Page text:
Conquering the Kokoda Track
Robyn said both her and her son decided to tackle the 10-day trek out of respect to the soldiers that died on the track.
“The Kokoda Track is a really important campaign for Australia and I don’t think it seems to be recognised enough,” she said.
“If it wasn’t for those ‘ragged, bloody heroes’ that held the hill, the Japanese would have taken over Darwin and the rest of Australia.”
Robyn and Daniel trained for six months before heading over.
And although training five-six hours a day, trekking all over the Pilbara, nothing could prepare them for what was in store.
“The terrain was harder than expected,” Robyn said.
“It was hard for us, but imagine the soldiers, that would have been horrific.
“They had to deal with sickness, mud, rain, carry supplies, stay focused and fight at the same time.
“It was both physically and mentally exhausting, although it was more mentally demanding.”
With little supplies, Robyn said it was different setting up camp and they had to sleep on a thin mattress.
“Towards the end, a couple of people started getting sick but we had to keep on going,” she said.
“The people that helped us along the trek, the ones who do it all the time, they work really hard and are amazing.
“Without them it would have been very difficult, I actually had one guy who had to pull me up as I was at the brink of tears.”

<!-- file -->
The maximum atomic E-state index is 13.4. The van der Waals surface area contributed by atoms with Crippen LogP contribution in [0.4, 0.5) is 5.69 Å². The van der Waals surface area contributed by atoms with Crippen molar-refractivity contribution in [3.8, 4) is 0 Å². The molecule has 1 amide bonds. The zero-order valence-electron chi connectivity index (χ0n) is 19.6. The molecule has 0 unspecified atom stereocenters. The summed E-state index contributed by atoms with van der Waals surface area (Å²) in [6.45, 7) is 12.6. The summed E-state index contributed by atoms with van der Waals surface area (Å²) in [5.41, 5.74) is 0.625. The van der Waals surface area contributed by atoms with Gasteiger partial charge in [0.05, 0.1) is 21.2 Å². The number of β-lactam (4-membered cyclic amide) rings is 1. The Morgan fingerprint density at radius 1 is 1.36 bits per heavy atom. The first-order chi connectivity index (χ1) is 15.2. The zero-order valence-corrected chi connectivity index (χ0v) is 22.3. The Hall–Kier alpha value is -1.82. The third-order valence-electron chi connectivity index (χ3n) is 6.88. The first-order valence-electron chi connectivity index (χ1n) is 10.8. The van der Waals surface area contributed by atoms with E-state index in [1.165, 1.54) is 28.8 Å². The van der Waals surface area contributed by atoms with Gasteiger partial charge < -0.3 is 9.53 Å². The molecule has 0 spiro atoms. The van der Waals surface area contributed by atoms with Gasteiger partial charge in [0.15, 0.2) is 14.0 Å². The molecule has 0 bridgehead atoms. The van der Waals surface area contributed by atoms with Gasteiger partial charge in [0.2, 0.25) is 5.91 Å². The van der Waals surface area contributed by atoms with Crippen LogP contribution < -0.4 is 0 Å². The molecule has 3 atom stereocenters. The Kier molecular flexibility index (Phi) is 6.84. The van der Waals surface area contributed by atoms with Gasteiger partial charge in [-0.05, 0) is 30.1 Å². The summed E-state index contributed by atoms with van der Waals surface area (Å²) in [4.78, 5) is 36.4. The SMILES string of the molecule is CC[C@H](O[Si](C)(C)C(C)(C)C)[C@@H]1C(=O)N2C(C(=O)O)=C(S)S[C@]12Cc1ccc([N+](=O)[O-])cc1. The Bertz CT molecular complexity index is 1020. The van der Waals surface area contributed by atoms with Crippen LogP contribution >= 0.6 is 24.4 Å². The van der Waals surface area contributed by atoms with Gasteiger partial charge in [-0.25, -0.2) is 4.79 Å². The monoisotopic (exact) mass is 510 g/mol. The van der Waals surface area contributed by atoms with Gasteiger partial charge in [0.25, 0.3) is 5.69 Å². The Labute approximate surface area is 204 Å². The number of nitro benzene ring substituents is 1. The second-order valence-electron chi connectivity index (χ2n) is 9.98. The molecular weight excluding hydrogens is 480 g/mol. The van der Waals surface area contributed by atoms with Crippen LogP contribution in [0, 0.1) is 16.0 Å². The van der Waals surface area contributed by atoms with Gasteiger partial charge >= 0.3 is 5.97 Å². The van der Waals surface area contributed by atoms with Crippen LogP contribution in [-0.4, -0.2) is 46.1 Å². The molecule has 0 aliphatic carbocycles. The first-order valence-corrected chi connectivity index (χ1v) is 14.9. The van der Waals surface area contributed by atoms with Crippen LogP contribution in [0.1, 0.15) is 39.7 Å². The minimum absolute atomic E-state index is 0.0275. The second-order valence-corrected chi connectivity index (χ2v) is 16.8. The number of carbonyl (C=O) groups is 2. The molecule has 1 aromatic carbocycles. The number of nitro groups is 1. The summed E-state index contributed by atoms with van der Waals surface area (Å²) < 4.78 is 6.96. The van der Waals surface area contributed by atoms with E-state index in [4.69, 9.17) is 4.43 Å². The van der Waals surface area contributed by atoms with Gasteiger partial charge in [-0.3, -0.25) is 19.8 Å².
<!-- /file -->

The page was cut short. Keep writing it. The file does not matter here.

The highlight of the trek for Robyn was acknowledging the history.
“We would stop at different points along the way and when we stopped at the Isurava Memorial, where there was a seven day battle, I ended up in tears,” she said.
“I am speechless, it was both amazing and sad to be able to stand where people had fought for our country.
“The sacrifice the soldiers went through, they were sent in undertrained and their supplies didn’t turn up on time.
“I am proud to say that I am an Aussie.”
Completing the Kokoda Track is something that Robyn had always wanted to do, but never thought would happen.
“It is a big achievement, but next I think I will go on a nice relaxing holiday,” she laughed.
“I believe we should all take a minute to recognise the soldiers who fought at the Kokoda Track.
“They are not recognised enough, especially when you think of everything that they went through.
“Going on the trek, I learnt a lot more, especially first-hand experience.”